Re the Amazon, how was the 'day turned to night' when the smoke from forest fires blew over SP?

    Mar 06th, 2020 - 09:47 pm 0
  • Jack Bauer

    DT
    “get impression ordinary people have given up holding politicians to account”…when one realizes the Law is ineffective to get rid of them, most give up. I’d say most people are confused, while the parties are just focused on furthering their power, for personal gain.

    If Brazil had been colonized by the British it could be similar to the USA, but it was the Portuguese.

    When many in govt are only interested in becoming rich quickly, 'n there’s no easy way to prevent them, you get Brazil.

    To cut a long story short, imo, the gap btwn LatAm & first world is the exclusive fault of the people - i.e., govts & populations - and their cultures.
    Latin American countries may go through temporary economic booms, giving the impression they're going in the right direction (=> first world), but the underlying mentality eventually screws things up.

    “The changes in Brazil made a real difference to many people, ...weren't just cosmetic” ...over which period ? and they are ?

    I’m guessing that GDP per capita alone doesn't tell the whole story - if the richer get richer, the poor get poorer, the ‘per capita’, only as a cold nbr, may ‘seem’ to improve.
    Current unemployment levels today are thanks to the PT...proof that their “way of running things” (corruption, populism) failed.
    PT's been out of power for 3 ½ years, but the problems it caused were enormous, unprecedented. How long did it take the US to recover from 2008, even considering they were far better prepared to deal with it ?
    Temer, at best, was a welcome buffer btwn the PT ‘n 2019.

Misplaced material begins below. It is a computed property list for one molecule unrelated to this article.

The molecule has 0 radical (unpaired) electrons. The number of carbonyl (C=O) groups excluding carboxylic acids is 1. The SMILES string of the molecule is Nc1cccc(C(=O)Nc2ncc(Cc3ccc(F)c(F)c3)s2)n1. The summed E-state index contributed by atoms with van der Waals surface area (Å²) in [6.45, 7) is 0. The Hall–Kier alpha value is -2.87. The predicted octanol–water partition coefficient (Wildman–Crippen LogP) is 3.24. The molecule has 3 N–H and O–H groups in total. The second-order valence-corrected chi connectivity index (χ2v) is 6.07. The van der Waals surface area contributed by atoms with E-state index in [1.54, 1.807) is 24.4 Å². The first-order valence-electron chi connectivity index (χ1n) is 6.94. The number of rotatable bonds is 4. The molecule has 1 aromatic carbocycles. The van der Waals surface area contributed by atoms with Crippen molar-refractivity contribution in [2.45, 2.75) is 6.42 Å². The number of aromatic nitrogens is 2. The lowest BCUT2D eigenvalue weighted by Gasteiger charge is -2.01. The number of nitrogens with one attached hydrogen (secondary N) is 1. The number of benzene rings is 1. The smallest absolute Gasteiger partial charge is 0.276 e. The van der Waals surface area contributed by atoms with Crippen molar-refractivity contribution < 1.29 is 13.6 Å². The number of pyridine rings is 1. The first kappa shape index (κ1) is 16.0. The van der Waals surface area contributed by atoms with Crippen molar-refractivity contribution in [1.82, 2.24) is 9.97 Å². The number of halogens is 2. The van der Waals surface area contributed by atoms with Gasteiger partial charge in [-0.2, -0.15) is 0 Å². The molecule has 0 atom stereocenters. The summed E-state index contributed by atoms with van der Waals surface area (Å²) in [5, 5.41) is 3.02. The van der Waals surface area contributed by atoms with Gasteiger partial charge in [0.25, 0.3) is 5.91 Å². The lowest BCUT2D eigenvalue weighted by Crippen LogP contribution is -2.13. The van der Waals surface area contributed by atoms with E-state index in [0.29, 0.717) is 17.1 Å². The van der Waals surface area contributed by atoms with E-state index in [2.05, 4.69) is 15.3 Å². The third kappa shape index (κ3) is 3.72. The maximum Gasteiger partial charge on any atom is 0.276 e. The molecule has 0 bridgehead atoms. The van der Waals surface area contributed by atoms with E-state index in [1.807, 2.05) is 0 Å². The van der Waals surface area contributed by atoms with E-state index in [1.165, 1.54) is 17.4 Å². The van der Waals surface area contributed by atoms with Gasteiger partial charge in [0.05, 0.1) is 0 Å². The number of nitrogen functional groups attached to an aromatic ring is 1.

“political systems can be changed by the people who live in them”…yes, provided they are smart enough and united (against the ruling ‘elites’).

    The Nat'l Institute of Meterology explained the phenomenon as an atypical combination : 18th Aug (pm), a cold front arrived from the coast, temperature dropped 13C in 24 hours. Low lying black clouds, heavy with rain, plus 'some' smoke from the AMZ, & Bolivia, contributed to the darkness.

    Mar 08th, 2020 - 06:36 pm 0
  • DemonTree

    “If Brazil had been colonized by the British it could be similar to the USA”

    Definitely the North East would not be, because the economic system was similar to the Caribbean Islands (and to British Guyana, which is not at all like the US): big sugar cane plantations with the work done by slaves. That's no basis for a successful country; there's no chance for industrialisation and no consumers to provide demand for products. The southern US had a similar economy although not so exclusively, and is still the poorest part of America today. Perhaps the south of Brazil and Argentina might have fared better? Argentina got a lot of investment from Britain anyway, though. The political instability and fall in GDP rankings seem to date from about when the US became more powerful than the British Empire...

    “the gap btwn LatAm & first world is the exclusive fault of the people - i.e., govts & populations - and their cultures.”

    I'm not so sure. For comparison, 30 years after the fall of communism, there's still a significant economic gap between the former East and West Germany:

    https://www.pewresearch.org/fact-tank/2019/11/06/east-germany-has-narrowed-economic-gap-with-west-germany-since-fall-of-communism-but-still-lags/

    Two parts of the same country, separated and then reunited. How long will it take for them to equalise, if they ever do? And over that time West Germany has spent at least €2 trillion on modernising and subsidising East Germany. No one's been pouring money into Brazil or other Lat Am countries. Developing a country just isn't as easy as it looks. Once you get behind, it's hard to catch up.

    Changes in Brazil - lower poverty, higher incomes, more people in formal employment, many joining the middle class. All now gone backwards to a greater or lesser extent. Agree GDP per capita does not tell the full story. Brazil has one of the highest levels of inequality in the world, but until 2016 it was falling:

    tradingeconomics.com/brazil/gini-index-wb-data.html

    Mar 08th, 2020 - 11:19 pm 0